GDC 2012 Education: “Team Dynamics for Student Projects”
I went to some of the GDC Education summit talks. I doubt Gamasutra was there, as Education talks are among the least attended at GDC, but these talks still deserve coverage, so here it is!
Mia Consalvo is a researcher at Concordia, but she was giving a talk about a project she headed while at MIT-Gambit. This game is Eksa.
The original research impetus was about “what is a meaningful social experience?” They thought about the nature of asynchronous play and giving gifts. Eksa focused on building a mazes you share with your friends — sharing level designs and stuff.
In making a “social game” for Facebook, they had to decide what audience they were targeting and deconstruct player expectations, and that quickly became the central research focus. Facebook games are consumed by a diverse audience, often women — and often older women. After a bit of flailing about with miscommunication between her and art team, Consalvo realized that she could just research past data on this demographic to better direct the artists, and it turns out that 90% of women prefer female characters! Conduct research to help sell design decisions to your team.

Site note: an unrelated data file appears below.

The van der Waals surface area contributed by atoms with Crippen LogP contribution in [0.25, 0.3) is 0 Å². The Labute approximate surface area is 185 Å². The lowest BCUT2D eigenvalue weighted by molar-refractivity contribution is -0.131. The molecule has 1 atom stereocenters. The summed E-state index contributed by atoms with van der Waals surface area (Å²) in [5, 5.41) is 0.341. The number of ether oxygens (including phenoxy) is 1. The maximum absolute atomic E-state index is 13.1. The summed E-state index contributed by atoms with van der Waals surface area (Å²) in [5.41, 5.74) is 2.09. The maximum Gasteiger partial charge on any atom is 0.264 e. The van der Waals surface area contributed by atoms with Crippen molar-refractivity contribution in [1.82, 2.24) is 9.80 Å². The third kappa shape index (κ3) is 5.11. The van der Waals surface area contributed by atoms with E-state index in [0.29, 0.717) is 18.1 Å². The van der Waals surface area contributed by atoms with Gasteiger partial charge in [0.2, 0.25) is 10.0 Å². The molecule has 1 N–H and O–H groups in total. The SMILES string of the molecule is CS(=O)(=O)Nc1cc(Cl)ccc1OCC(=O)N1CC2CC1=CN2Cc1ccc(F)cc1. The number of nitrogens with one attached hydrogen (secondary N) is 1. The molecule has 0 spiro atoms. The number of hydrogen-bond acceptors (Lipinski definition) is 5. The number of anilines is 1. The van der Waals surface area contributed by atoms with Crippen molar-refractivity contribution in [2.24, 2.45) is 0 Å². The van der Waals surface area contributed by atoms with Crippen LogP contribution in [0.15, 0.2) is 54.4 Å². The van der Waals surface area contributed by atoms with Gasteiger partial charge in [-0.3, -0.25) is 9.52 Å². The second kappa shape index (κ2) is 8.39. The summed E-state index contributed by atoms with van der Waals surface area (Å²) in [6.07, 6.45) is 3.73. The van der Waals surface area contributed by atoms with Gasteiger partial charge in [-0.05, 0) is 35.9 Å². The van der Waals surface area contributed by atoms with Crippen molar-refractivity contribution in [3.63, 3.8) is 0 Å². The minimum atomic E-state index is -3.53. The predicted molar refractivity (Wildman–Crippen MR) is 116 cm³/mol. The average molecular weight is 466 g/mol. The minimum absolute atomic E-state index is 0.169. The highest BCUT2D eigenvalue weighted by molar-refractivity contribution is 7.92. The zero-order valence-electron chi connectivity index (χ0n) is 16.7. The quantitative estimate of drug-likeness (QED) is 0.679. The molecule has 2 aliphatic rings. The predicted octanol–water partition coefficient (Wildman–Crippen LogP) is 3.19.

Then Consalvo talked about how gendering affects a team dynamic. She thought that talking about teamwork would smooth all the different dynamics going on within the team — well, she “foolishly thought” that — and suddenly she had to confront what was going on, and she realized that it was a process.
The game industry’s been wrestling with gender lately — in a good, much needed way — and they found gender dynamics on the team kind of subconsciously affected the discourse on the game design: the player was often referred to as male, for example. The art team’s leader, who kind of just took charge, also happened to be a white male. Again, there wasn’t any conscious oppression here — but societal norms afforded him stronger influence, and it was important to talk about it and face it.
In the end, Consalvo recommended “choosing your battles.” She recognized there was tension in constantly decrying an unequal team dynamic vs. letting it go unrecognized. For example, she thought the art direction on the player avatar gender was ultimately inconsequential because the player avatar was so small on the game screen.
- Communicate in your team, make sure everyone is comfortable.
- Don’t treat team dynamics trivially; if you assemble a team, you have to help that team work together, don’t just assume they’ll figure it out.
- Be conscious of how your team internalizes your game and the terms you use to discuss it.
- Choose your battles, prioritize design problems based on what is most visible and prominent in the game.